Lack of inter-institutional coordination/ network for development and promotion of new varieties through better utilisation of available germplasm across R&D institutions; Complex and lengthy procedures for a variety testing and release; No special incentives for plant breeders to produce enough breeder seeds; Inadequate manpower and modern infrastructure for testing seed quality; Regulation on pricing of seeds by the public sector; and Lack of farmers’ protection against unfair seed business.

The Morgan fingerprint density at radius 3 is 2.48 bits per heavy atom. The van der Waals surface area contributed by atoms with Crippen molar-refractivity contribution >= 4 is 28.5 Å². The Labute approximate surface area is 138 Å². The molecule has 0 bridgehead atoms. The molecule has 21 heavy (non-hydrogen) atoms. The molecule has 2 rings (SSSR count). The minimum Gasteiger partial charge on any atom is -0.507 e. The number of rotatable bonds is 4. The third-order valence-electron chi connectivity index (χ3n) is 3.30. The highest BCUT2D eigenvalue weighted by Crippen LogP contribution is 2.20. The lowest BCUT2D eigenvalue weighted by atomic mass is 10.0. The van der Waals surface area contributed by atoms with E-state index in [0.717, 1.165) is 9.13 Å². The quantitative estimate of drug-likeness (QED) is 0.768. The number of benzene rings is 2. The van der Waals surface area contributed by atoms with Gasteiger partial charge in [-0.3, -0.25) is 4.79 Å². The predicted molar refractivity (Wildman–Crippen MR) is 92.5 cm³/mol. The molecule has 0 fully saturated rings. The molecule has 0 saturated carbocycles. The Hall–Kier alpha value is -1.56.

provided to key participants (like plant breeders, private seed companies, seed dealers, etc.) in the seed market. Lack of incentives for the production of breeder seed and the regulation in the pricing of BADC seed are the key constraint to the expansion of the seed market. It is observed that the private seed dealers get only Tk. 1.00-1.50 per kg. for marketing of the BADC rice seeds, which is much lower than the margin in the marketing of seeds supplied by other agencies. There is no price control on the selling of privately produced seeds (either private companies or NGOs). The selling price of private sector paddy seed was 50% higher than the price of the BADC seed. The NGOs and the private seed firms offer higher margins for the private seed dealers compared to that offered by the BADC. On an average, the net return in the business of the production of rice seed for the NGOs (BRAC) and the private seed companies was about Tk. 1.62 and 1.84 per kg., respectively. The margin is lower than the margin in the business of marketing hybrid seeds of vegetables, maize, pulses, etc. So in order to induce the private sector to expand the business of production of certified rice seeds, the companies should be allowed to charge a price for rice seeds at a rate that generates profits comparable to other businesses. The competition of the private sector with BADC is not fair because BADC receives a subsidy from the government for its operations.